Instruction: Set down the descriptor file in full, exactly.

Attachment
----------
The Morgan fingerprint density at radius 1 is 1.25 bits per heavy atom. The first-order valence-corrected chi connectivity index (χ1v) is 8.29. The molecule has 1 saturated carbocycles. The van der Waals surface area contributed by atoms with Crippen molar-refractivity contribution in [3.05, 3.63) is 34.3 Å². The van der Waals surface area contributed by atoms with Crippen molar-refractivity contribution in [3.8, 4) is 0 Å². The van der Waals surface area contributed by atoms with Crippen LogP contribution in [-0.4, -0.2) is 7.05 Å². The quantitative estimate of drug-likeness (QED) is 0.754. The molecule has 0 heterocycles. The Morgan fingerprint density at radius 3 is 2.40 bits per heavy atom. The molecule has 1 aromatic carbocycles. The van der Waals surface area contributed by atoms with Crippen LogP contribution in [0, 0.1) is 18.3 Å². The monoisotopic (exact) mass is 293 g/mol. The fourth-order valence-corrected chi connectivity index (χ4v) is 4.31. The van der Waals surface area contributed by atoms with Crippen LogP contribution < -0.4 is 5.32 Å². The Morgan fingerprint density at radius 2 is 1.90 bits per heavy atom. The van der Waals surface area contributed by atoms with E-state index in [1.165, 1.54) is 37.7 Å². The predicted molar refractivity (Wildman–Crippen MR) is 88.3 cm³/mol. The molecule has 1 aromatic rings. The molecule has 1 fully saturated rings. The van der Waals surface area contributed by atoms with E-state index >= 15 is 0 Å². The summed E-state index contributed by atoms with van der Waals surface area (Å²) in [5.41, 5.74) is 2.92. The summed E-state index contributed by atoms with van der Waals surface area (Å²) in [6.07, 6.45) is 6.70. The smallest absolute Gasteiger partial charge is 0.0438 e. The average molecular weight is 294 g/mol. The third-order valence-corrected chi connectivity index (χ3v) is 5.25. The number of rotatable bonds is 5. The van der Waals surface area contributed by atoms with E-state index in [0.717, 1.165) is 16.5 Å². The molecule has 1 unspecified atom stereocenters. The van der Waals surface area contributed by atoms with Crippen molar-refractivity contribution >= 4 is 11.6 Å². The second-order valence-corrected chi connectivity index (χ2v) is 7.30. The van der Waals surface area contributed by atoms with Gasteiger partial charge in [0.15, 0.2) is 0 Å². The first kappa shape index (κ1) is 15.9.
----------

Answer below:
The Morgan fingerprint density at radius 1 is 1.25 bits per heavy atom. The first-order valence-corrected chi connectivity index (χ1v) is 8.29. The molecule has 1 saturated carbocycles. The van der Waals surface area contributed by atoms with Crippen molar-refractivity contribution in [3.05, 3.63) is 34.3 Å². The van der Waals surface area contributed by atoms with Crippen molar-refractivity contribution in [3.8, 4) is 0 Å². The van der Waals surface area contributed by atoms with Crippen LogP contribution in [-0.4, -0.2) is 7.05 Å². The quantitative estimate of drug-likeness (QED) is 0.754. The molecule has 0 heterocycles. The Morgan fingerprint density at radius 3 is 2.40 bits per heavy atom. The molecule has 1 aromatic carbocycles. The van der Waals surface area contributed by atoms with Crippen LogP contribution in [0, 0.1) is 18.3 Å². The monoisotopic (exact) mass is 293 g/mol. The fourth-order valence-corrected chi connectivity index (χ4v) is 4.31. The van der Waals surface area contributed by atoms with Crippen LogP contribution < -0.4 is 5.32 Å². The Morgan fingerprint density at radius 2 is 1.90 bits per heavy atom. The van der Waals surface area contributed by atoms with E-state index in [1.165, 1.54) is 37.7 Å². The predicted molar refractivity (Wildman–Crippen MR) is 88.3 cm³/mol. The molecule has 1 aromatic rings. The molecule has 1 fully saturated rings. The van der Waals surface area contributed by atoms with E-state index >= 15 is 0 Å². The summed E-state index contributed by atoms with van der Waals surface area (Å²) in [5.41, 5.74) is 2.92. The summed E-state index contributed by atoms with van der Waals surface area (Å²) in [6.07, 6.45) is 6.70. The smallest absolute Gasteiger partial charge is 0.0438 e. The average molecular weight is 294 g/mol. The third-order valence-corrected chi connectivity index (χ3v) is 5.25. The number of rotatable bonds is 5. The van der Waals surface area contributed by atoms with E-state index in [0.717, 1.165) is 16.5 Å². The molecule has 1 unspecified atom stereocenters. The van der Waals surface area contributed by atoms with Crippen molar-refractivity contribution >= 4 is 11.6 Å². The second-order valence-corrected chi connectivity index (χ2v) is 7.30. The van der Waals surface area contributed by atoms with Gasteiger partial charge in [0.15, 0.2) is 0 Å². The first kappa shape index (κ1) is 15.9.